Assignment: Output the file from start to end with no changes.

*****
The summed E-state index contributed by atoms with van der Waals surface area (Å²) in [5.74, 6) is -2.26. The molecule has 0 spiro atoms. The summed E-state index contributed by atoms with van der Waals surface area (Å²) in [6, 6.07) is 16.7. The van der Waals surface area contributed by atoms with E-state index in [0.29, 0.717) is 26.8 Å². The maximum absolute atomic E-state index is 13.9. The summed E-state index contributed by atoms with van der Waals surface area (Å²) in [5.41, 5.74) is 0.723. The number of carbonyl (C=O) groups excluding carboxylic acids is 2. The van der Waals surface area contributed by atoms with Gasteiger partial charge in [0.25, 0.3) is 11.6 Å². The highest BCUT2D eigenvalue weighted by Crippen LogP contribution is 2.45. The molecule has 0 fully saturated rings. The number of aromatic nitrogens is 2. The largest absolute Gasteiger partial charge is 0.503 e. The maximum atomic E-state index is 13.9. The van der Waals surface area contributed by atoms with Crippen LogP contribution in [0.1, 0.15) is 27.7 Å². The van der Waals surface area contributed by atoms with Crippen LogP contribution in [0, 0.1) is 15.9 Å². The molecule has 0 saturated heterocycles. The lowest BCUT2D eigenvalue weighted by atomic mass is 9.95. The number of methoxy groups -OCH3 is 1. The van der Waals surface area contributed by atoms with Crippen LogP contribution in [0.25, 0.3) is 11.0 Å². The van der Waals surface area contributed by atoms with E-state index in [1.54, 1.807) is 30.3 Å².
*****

The summed E-state index contributed by atoms with van der Waals surface area (Å²) in [5.74, 6) is -2.26. The molecule has 0 spiro atoms. The summed E-state index contributed by atoms with van der Waals surface area (Å²) in [6, 6.07) is 16.7. The van der Waals surface area contributed by atoms with E-state index in [0.29, 0.717) is 26.8 Å². The maximum absolute atomic E-state index is 13.9. The summed E-state index contributed by atoms with van der Waals surface area (Å²) in [5.41, 5.74) is 0.723. The number of carbonyl (C=O) groups excluding carboxylic acids is 2. The van der Waals surface area contributed by atoms with Gasteiger partial charge in [0.25, 0.3) is 11.6 Å². The highest BCUT2D eigenvalue weighted by Crippen LogP contribution is 2.45. The molecule has 0 fully saturated rings. The number of aromatic nitrogens is 2. The largest absolute Gasteiger partial charge is 0.503 e. The maximum atomic E-state index is 13.9. The van der Waals surface area contributed by atoms with Crippen LogP contribution in [0.1, 0.15) is 27.7 Å². The van der Waals surface area contributed by atoms with Crippen LogP contribution in [0, 0.1) is 15.9 Å². The molecule has 0 saturated heterocycles. The lowest BCUT2D eigenvalue weighted by atomic mass is 9.95. The number of methoxy groups -OCH3 is 1. The van der Waals surface area contributed by atoms with Crippen LogP contribution in [0.25, 0.3) is 11.0 Å². The van der Waals surface area contributed by atoms with E-state index in [1.54, 1.807) is 30.3 Å².